The use of questioning to aid progress

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If you are in the teaching profession you know that the term “high order questioning” is used a lot and is an excellent tool to help accelerate learning and improve progress in your students. As this blog is for anyone interested in learning and teaching and not just established teachers, I am going to assume that you don’t know what higher order questioning is. If you’re an established teacher I hope you enjoy the read and please feel free to comment if you have anything to add.

I was looking for a good definitive definition for the term I came across the below description from The British Council which I think sums up higher order questioning nicely.

“Higher-order questions require answers that go beyond simple information and as such both the language and thinking behind them is more complex. They take learners into more abstract language functions, such as giving and justifying opinions, speculation, and hypothesising.”

The British council

So you we know what it is and how it works. The main aim of using this tool is to try to install this process into your students so that it becomes second nature to them. This enable them to develop their thinking skills and will help them prepare for exams they may be taking.

Below are some strategies I have used whilst teaching, I was directed to these when I was a training to be a teacher. These strategies have come from The Washington University Teaching Centre although this is an American university the premise of questioning is universal which is why it’s such a great teaching tool. These strategies have become invaluable teaching tools for me.

Responding Effectively to students

  • Wait for students to think and formulate responses.
  • Do not interrupt students’ answers.
  • Show that you are interested in students’ answers, whether right or wrong
  • Develop responses that keep students thinking.
  • If a student gives an incorrect or weak answer, point out what is incorrect or weak about the answer, but ask the student a follow-up question that will lead that student, and the class, to the correct or stronger answer.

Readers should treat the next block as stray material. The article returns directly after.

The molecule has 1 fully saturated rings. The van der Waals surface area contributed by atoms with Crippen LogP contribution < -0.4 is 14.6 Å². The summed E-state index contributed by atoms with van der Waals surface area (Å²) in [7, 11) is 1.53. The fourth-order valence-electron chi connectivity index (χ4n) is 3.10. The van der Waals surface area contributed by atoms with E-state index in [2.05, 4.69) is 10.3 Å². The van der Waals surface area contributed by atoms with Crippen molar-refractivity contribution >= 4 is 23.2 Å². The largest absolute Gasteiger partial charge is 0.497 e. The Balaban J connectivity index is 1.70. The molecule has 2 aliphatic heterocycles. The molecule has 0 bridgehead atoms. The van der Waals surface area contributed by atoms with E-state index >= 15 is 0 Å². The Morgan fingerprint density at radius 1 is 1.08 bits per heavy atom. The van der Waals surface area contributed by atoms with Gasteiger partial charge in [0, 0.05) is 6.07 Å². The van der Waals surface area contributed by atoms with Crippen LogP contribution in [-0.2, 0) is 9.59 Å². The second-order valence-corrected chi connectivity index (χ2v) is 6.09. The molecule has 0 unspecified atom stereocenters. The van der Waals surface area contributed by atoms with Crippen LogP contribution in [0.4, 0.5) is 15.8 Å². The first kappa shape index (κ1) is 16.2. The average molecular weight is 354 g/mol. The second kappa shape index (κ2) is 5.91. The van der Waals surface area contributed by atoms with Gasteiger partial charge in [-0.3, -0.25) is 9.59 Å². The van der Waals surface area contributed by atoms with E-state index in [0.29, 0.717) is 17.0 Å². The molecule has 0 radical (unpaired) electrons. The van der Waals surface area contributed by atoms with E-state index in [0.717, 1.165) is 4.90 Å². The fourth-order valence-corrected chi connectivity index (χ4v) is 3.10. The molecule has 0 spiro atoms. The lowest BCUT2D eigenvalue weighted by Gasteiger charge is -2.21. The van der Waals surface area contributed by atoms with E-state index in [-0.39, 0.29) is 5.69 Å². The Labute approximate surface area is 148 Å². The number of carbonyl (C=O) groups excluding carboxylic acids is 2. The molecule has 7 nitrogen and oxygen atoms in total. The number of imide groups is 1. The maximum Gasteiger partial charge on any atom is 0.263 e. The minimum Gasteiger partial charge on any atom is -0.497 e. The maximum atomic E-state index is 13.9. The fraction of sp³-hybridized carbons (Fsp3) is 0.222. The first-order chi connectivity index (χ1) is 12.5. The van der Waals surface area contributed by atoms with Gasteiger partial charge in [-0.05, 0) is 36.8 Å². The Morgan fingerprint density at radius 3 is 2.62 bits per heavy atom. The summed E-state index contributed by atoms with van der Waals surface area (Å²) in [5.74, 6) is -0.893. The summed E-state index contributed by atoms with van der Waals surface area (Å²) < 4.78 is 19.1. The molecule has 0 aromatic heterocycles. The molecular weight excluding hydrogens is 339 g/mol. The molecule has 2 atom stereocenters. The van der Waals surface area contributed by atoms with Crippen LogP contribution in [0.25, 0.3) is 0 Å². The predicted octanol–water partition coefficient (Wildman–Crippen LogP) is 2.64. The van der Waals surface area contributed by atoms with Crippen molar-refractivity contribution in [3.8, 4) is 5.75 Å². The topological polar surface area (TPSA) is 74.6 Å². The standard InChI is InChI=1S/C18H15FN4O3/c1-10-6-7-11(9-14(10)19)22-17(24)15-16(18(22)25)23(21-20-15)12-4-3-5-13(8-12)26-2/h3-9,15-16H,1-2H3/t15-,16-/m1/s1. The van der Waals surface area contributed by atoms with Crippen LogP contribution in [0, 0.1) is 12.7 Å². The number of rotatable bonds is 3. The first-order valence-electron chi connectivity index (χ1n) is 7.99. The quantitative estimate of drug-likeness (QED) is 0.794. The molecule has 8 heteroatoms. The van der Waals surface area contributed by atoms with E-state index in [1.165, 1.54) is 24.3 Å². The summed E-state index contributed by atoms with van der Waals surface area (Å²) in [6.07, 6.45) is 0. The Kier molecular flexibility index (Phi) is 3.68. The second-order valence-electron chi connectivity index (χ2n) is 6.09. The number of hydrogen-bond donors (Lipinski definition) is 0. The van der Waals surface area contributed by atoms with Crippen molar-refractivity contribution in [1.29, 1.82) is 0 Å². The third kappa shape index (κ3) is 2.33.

Why Ask “Open” Questions?

  1. To assess learning.
  • What is the most important idea that was generated in today’s discussion?
  • Can you explain this concept in your own words?
  • Can you draw a diagram to illustrate this idea?
  1. To ask a student to clarify a vague comment.
  • Could you elaborate on that point?
  • Can you explain what you mean?
  1. To prompt students to explore attitudes, values, or feelings (when appropriate).
  • What are the values or beliefs that inform this argument?
  • What is your initial reaction to this argument?
  1. To prompt students to see a concept from another perspective.
  • How do you think that this issue is viewed by those with whom you disagree?
  • How does that concept apply to this new problem?
  1. To ask a student to refine a statement or idea.
  • When does that principle apply? Always? Only under certain conditions?
  • Would you say, then, that you disagree with the author?
  1. To prompt students to support their assertions and interpretations.
  • How do you know that?
  • Which part of the text led you to that conclusion?
  1. To direct students to respond to one another.
  • What do you think about the idea just presented by your classmate?
  • Do you agree or do you see the issue differently? Explain.
  • Can you think of another way to solve that problem?
  1. To prompt students to investigate a thought process.
  • What are the assumptions that informed the design of this experiment?
  • What are the assumptions that these two arguments share?
  1. To ask students to predict possible outcomes.
  • What might happen if this practice were to be outlawed?
  • What would be the result if a different set of assumptions were used to set up this experiment?
  • Would you get a different result?
  1. To prompt students to connect and organize information.
  • How does this article shed light on the concept we studied last week?
  • Can you develop a graph or table that organizes this information in a helpful way?
  1. To ask students to apply a principle or formula.
  • How does this principle apply to the following situation?
  • Who can suggest how we might use this new formula to solve the problems we examined at the start of class today?
  • Under what conditions is this equation not valid?
  1. To ask students to illustrate a concept with an example.
  • Can you think of an example of this phenomenon, drawn from your research?
  • Can you point us to a specific part of the novel that led you to that conclusion?
  • Can you identify a painting or design that exemplifies that idea?

Blooms Taxonomy

I have found this particularly useful and have this printed out in my planner.

Blooms-Taxonomy

 

If you have anything you feel you could add to this post please do get in contact.

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